Does Ego Affect Your Workout?


When we hear an instructor tell us to “check our egos at the door,” we tend to think that what he/she is saying is don’t be a show-off. But the ego is more than just the desire to show off – a whole lot more.

I use the word “ego” the same way it’s used in the classical yoga – as interchangeable with self-identity. Sometimes that self-identity tells us something different than what our intelligence tells us and that’s when we can run into trouble.

For example, attempting to do a handstand.

Our ego may tell us that we don’t want to be the only one in the room shying away from doing a handstand while our intelligence is telling us that no, we shouldn’t be doing it because we are not ready to try it.  Who do you listen to?

If you listen to your ego and your body really isn’t ready for handstand, you could get yourself into a big problem – like a serious fall.

Athletes win competitions because they work hard and are persistent. Some of us carry identities of athletes because that’s what we’d like to be seen as but we don’t work like an athlete. Instead of persistence, we use force. That’s ego, too. And it’s going to result in pain at some point.

What about the person who pushes through pain? Pain is the body’s signal that something is wrong and needs to be paid attention to. Yet for so many of us, pain is considered a test of one’s mettle, one’s “inner warrior,” and evidence that they are tough. Pain and aches are seen as some kind of badge of honor when in actuality they are signs that your body is breaking down. I read a story in Sports Illustrated recently about runners who will never run again because they’ve totally destroyed the cartilage in their knees. That level of degradation did not come overnight nor was it silent. The body called out but they ignored it – why? My guess is that their self-identity as a racer was so important to them that they ignored their body’s intelligence.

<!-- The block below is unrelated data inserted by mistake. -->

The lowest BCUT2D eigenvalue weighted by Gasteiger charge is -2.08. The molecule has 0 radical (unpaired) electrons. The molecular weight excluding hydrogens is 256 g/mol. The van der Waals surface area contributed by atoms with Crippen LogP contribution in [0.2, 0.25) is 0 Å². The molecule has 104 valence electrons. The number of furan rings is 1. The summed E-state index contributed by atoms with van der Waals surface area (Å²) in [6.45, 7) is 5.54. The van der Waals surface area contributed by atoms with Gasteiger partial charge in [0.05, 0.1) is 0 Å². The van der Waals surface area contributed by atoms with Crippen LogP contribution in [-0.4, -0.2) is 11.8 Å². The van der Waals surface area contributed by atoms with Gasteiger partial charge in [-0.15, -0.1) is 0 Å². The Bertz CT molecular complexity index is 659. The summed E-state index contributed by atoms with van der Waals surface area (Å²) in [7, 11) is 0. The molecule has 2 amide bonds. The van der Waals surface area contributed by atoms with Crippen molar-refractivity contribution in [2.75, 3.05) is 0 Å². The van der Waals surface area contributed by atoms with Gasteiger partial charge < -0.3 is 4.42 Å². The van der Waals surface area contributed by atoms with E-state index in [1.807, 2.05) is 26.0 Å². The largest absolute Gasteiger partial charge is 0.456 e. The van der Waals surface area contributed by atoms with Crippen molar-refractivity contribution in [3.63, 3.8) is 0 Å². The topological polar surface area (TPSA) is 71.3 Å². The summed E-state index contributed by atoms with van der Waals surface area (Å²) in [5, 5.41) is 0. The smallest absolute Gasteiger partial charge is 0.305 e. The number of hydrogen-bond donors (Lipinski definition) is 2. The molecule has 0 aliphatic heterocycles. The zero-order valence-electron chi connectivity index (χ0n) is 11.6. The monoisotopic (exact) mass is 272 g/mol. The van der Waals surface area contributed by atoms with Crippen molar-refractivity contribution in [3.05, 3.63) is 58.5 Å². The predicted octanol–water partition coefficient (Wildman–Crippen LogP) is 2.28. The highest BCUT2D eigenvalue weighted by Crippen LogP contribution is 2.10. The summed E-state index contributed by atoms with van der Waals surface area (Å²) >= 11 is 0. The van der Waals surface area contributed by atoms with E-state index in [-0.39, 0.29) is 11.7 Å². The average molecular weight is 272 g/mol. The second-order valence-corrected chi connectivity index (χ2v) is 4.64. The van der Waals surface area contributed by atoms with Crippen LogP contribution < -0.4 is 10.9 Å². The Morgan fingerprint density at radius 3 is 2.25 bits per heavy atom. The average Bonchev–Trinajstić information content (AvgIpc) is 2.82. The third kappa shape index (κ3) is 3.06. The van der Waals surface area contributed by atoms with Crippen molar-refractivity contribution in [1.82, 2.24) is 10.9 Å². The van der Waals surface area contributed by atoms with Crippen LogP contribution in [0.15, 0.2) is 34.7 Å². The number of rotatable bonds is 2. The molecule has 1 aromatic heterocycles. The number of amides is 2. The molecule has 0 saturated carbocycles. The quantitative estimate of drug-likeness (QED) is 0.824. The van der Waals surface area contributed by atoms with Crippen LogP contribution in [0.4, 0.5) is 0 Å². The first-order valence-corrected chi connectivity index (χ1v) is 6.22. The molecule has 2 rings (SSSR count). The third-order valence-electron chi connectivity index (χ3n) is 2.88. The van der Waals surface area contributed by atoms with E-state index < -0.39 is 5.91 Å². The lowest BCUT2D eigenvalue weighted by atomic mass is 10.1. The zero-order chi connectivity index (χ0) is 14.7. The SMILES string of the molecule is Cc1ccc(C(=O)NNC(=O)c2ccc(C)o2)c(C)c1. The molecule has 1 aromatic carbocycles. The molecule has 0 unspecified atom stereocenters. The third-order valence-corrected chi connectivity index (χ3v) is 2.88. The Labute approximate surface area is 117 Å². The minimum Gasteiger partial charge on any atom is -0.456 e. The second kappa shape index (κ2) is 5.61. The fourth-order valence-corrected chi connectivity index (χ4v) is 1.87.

Following the directive of the ego will almost always have a negative result. This is just as true in Yoga and Pilates as it is in running or bootcamping. Yoga and Pilates should be about the self-care and empowerment of the individual yet so many classes include tricks that, frankly, most people should not be doing. Yes, these asanas or exercises are challenging but do you know what the original intent of these exercises was?

In yoga, asanas were not gravitated to because they provided the yogi with a kind of P90X-type challenge. It was because an asana had become “empty” of sensation. There was no challenge mentally and so the yogi sought to push his edge to reach a new level of disturbance – in this way, he would learn to find the sweetness and steadiness of the pose in this new place, thus expanding his experience of centeredness in a bigger environment of chaos.

Pilates as originally crafted by Joseph Pilates should be done for the health and wellness of the individual’s body. Unlike other exercise forms where the health of the body is often sacrificed for the achievement of a ideal (dance is one example of an athletic activity where certain lines of the body can be achieved only with the sacrifice of a healthy spine, knees or hips), in Classical/Authentic Pilates the body is not encouraged to be out of a healthy alignment during execution of the exercises. Pilates is essentially maintenance; it is a strengthening and lengthening system that should be applied appropriately to the individual.

It is truly unfortunate to see exercises that Joe crafted for circus performers being attempted by the average exerciser in a desire to do tricks. It is even sadder to consider that there are instructors actually teaching Pilates this way.

Yet this is how ego has wormed its way into both yoga and Pilates. By the way, there are already yoga “competitions” and I wouldn’t be too surprised to see Pilates “competitions” one day. In a nod to ego-worship, our crazy fitness culture has taken away the foundational value in the pursuit of the superficial allure.

Does this mean that someone should stay away from learning tricks or advanced movements? Not at all. But if those tricks or advanced movements come with a price tag of nagging pain or injury, perhaps you should stay away from them until you are ready and prepared. A good teacher – plus practice practice practice – will have you well-prepared for those advanced poses!

Learn to tune in to your intelligence. Sometimes it may tell you that you’re not quite ready to take on a new task. It may tell you that you need to take it easy for one day or maybe even rest. Learn the difference between taking care of your body and pushing it toward new challenge – both are fine but not always right depending on the day – listen to your inner intelligence guide you as to how you should workout today.

Learn to listen to your inner guide and you may never have to give up the physical activities you love.